AMPK inhibition switches matrine-induced autophagy to apoptosis

We assessed the role of AMPK in matrine-induced autophagy and apoptosis. Inactivation of AMPK by compound c, a specific inhibitor of AMPK, and RNA interference (RNAi) was conducted. The increase of LC3-II/β-actin ratio after matrine treatment was attenuated in cells treated with matrine and compound c, compared with cells treated with matrine alone. Similar results were obtained when blocking AMPK expression with AMPK-α siRNA (Fig. 4A and B), indicating that AMPK signaling was implicated in matrine-promoted autophagy in HepG2 cells. Moreover, there was an increase of apoptotic cells in matrine-treated cells in combination with compound c than matrine alone. In addition, this elevation in apoptosis level was downregulated by Z-VAD-fmk, a pan-caspase inhibitor (25) (Fig. 4C). Altogether, these results indicate AMPK inactivation triggers apoptosis through autophagy inhibition in HepG2 cells.

The IFN-signaling transduction is alleviated by autophagy inhibition and p53 activation, respectively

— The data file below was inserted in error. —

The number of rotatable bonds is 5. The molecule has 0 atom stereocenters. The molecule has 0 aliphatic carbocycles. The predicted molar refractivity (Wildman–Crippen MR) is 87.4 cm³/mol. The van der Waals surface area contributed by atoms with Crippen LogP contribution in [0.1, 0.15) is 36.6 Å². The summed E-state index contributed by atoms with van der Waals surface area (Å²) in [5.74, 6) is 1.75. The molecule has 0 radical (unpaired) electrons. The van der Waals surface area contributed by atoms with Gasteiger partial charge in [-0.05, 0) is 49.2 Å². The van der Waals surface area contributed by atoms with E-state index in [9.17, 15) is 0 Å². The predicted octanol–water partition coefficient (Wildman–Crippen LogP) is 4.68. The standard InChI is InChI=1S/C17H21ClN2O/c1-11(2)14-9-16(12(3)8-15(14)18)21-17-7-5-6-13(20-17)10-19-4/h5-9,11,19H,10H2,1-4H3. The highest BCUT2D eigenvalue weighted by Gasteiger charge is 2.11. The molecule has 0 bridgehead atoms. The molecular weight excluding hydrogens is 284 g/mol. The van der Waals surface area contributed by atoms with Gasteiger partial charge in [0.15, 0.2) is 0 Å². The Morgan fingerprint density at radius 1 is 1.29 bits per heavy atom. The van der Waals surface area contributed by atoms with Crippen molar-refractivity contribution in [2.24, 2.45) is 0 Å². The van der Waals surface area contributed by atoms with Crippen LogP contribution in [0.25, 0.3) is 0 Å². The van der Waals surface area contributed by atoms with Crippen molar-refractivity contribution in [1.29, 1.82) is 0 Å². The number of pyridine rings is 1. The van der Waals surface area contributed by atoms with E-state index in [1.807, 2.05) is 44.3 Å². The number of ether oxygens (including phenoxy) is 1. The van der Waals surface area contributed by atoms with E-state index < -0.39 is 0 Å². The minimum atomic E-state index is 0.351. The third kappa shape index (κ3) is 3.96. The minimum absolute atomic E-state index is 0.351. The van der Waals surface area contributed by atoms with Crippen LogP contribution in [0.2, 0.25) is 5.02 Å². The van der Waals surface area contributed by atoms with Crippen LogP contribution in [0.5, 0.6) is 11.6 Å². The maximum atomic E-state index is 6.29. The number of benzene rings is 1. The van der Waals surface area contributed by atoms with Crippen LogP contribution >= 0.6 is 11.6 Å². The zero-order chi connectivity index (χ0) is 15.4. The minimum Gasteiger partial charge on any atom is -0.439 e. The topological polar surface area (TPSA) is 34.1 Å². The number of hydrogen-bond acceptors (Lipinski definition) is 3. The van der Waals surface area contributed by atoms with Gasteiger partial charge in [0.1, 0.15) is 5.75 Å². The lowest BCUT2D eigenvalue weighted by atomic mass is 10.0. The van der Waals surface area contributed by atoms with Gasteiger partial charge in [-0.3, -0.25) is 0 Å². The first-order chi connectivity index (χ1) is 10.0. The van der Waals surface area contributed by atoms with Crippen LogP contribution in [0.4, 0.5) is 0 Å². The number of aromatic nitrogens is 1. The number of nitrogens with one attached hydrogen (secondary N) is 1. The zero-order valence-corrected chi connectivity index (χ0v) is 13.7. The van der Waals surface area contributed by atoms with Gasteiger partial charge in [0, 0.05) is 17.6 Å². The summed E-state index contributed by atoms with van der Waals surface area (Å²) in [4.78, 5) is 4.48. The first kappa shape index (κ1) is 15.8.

We further investigated the molecular mechanism of matrine-induced autophagy through cDNA array analysis. The expression of 280 genes were upregulated ≥2-fold, and the expression of 58 genes were downregulated ≥2-fold in matrine-treated cells at the dose of 0.8 mg/ml. The 3-fold downregulated or 4-fold upregulated genes are shown in Table I. RT-PCR was used to examine expression of several representative genes, including interferon α-inducible protein 27 (IFI27), interferon induced transmembrane protein 1 (IFITM1), and caspase 1 (CASP1). IFI27 and IFITM1 are two IFN-inducible genes and are reported to be related to autophagy (26). CASP1 is one of the apoptosis-related genes. The expression levels of IFI27, IFITM1 and CASP1 as revealed by RT-PCR analysis were consistent with those by cDNA array analysis (Fig. 5A). Next, 3-MA was used to detect whether the selected genes are related to matrine-induced autophagy. The increased expression of IFI27 and IFITM1 were significantly attenuated, but CASP1 expression were slightly strengthened after co-treatment with 3-MA, as shown by RT-PCR and real-time PCR (Fig. 5B). This suggests that the two IFN-inducible genes of IFI27 and IFITM1, but not CASP1, may be positively regulated by matrine-induced autophagy. We evaluated whether the role of IFN-mediated signaling transduction in hepatoma cells is modulated by p53. Real-time PCR showed that cells transfected with p53 overexpression plasmid had increased levels of IFI27 and IFITM1 expression in comparison with cells transfected with the control plasmid. After subjecting the cells transfected with the control plasmid to matrine, a more remarked increase of the two genes was observed and this increase was reversely inhibited by transfection with the p53 overexpressing plasmid (Fig. 5C).